Here the show shined. Beautiful animation that made fights look like brutal yet elegant. Total eye candy.
(music): It added to the show but wasn’t particularly amazing.
(angles): They did a fairly standard job here.
(intro/outro): I loved both, and the intro’s animation was creative and stunning.
Fan service: 1/10
The show did not have up-skirt shots or laughably big-chested girls. Someone did fight mini skirt, but the female lead usually wore pants (shock). Here, the show did a pretty fantastic job.
Sub vs Dub:
Watched it in sub and thought it was pretty good. It hasn't been dubbed.
The show has a few plot holes. No matter how I racked my brain, I simply could not figure out the problem’s resolution.
That being said, Tokyo Ghoul is beloved. My opinion isn’t a popular one. In fact, I think its reputation set my expectations too high (so did those first two episodes). Anyways, I plan on reading the manga, which could change my opinion on the anime.
Tokyo Ghoul is a dark action supernatural manga adaptation of the same name. It was one of the more hyped anime for the 2014 Summer season, due to the success of the manga and the proposed themes. It is an another take on the survival sub-genre, one that is really popular nowadays in the West, however fails to have a clear direction of where it wants to go with it.
After a ghoul - monster that has superpowers and devour humans for living - attack, Ken Kaneki overgoes a surgery that makes him a half-ghoul, half-human
creature with one red eye. He must become accustomed to the new world he's thrown in, as the tensions in 20th Ward arise with increased ghoul and dove - ghoul investigator - activity.
The plot is pretty basic and simple but the premise looks really promising and you expect it would deliver a thrilling experience on what it takes to be a ghoul and how to survive in the cruel world. And that's where it ends. Soon enough it turns out to be a ghoul gang turf beef anime where the "good" and the "bad" ghouls fight each other for territory while the "police", the doves, try to eliminate them, and it starts playing out as a shonen.
The psychological aspect of the show, after the first three episodes, quickly becomes forgotten. Kaneki's demised encounter is made to be just an excuse to introduce us to the ghoul world, so much that he almost acts as a plot device. The anime tries waaay too much at the same time, introducing plot devices and characters that hardly get any explanation at all. They desperately wanted to include everything in the show, focusing on nothing specifically and ending incomplete. There's no direction, hardly any foreshadowing, and everything is just a big mess. There are a couple of distinguishable arcs but but they overlap each other and don't seem to have any significant importance. The ghouls are made to be either "good" or "bad", the good ones being ones that don't kill people but instead eat the already dead ones, and bad ones being those who kill for fun, and are just made to be bad so the characters could disagree and hate them and spark up conflicts. It could have been an interesting ideology and morality clash between sides but yet again, the series fail to flesh out the aspect.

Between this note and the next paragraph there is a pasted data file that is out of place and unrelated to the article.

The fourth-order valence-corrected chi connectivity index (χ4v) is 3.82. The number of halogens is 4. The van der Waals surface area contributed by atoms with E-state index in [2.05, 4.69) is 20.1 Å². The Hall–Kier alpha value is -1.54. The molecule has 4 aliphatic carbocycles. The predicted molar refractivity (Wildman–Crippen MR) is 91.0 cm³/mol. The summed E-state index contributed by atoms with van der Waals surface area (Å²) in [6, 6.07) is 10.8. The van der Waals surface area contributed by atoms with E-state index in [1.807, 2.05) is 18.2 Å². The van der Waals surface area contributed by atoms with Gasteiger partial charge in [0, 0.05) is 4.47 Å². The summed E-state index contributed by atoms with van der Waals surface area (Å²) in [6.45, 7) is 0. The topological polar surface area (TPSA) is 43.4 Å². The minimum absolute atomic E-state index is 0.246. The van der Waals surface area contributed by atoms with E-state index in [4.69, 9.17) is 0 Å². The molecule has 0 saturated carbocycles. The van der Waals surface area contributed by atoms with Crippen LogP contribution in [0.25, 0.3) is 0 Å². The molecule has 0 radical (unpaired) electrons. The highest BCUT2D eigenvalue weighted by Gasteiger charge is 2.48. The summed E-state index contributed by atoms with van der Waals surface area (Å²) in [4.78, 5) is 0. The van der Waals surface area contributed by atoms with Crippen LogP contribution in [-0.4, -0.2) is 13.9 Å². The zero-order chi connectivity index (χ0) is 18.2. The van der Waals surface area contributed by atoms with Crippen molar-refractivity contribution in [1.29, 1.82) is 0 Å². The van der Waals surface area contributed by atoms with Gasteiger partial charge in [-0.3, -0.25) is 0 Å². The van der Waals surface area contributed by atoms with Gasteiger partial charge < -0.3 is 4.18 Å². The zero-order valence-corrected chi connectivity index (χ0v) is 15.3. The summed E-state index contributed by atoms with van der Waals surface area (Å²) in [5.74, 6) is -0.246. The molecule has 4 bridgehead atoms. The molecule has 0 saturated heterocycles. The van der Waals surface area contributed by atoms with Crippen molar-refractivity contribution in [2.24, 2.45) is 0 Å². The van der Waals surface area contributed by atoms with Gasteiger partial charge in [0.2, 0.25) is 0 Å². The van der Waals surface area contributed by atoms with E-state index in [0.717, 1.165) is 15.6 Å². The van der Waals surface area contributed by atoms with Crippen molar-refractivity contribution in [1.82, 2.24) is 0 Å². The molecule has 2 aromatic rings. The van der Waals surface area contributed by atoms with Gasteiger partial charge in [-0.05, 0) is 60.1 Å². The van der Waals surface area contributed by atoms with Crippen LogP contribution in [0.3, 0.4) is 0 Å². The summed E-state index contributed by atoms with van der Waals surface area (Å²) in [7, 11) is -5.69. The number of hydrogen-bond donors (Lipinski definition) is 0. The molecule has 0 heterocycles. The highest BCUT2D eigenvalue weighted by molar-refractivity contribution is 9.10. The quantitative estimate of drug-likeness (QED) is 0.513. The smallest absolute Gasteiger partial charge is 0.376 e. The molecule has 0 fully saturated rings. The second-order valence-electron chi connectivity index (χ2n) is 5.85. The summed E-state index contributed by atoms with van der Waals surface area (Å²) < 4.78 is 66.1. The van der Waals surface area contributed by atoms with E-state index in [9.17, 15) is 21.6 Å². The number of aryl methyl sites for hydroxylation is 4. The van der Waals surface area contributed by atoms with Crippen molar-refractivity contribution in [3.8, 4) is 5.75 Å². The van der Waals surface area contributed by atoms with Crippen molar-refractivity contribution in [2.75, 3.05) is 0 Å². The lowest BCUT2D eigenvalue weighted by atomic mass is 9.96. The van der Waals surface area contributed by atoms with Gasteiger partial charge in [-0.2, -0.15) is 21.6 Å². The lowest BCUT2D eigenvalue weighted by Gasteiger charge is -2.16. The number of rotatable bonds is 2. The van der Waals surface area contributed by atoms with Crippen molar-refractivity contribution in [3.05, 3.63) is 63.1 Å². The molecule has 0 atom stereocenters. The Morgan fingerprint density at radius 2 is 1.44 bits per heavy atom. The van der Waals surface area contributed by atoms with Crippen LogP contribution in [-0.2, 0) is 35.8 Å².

Tokyo Ghoul is one of the rare anime that I would safely tell that the main character is the best one. Ken Kaneki, the protagonist, is just your everyday student, and then everything changes when the ghoul nation attacks. He is dubbed a half-human, half-ghoul creature, and acts sort of a bridge between two worlds. Sadly, that aspect is not focused on, and he doesn't seem to have much importance in the story as he's just a throw-in piece to get the audience accustomed to what is going on. What is good about him though is that he develops a pseudo-double personality, with Rize, the eccentric ghoul that tried to kill him but died instead and got her organs replaced with Ken's, acting as the ghoul part of him, and Ken acting as the human part. The double-personality part is really well done, but didn't receive enough time.
Then we have your obligatory cliched characters that you'll quickly forget: Touka, the female interest and a pseudo-tsundere that has the most development out of the rest of the cast, but otherwise unimportant; Amon, a dove that acts as a representative for the rest of the investigator squad and is the only other character that receives significant development, when his motives for killing ghouls and the view on ghouls are questioned; Mado, a one dimensional villain dove that kills ghouls because he thinks they must be eliminated; and a ton of other insignificant one-dimensional characters or villains that are just there to catalyze the story forward.
In all honesty, the side cast of Tokyo Ghoul is the worst part of the show. There are maybe 2-3 characters that are important to the story at most, the rest are completely irrelevant, in addition to being one dimensional. The bad ghouls are all made to be sadists: there's absolutely no variety between them, and no backdrop as to why they are like that. Meanwhile, the good guys only show up to infodump you or to save the protagonists, and have no personalities of their own. Tragedy is an important part of the themes and the story and it is quite frequent in the anime but it is really hard to care for characters you barely know about.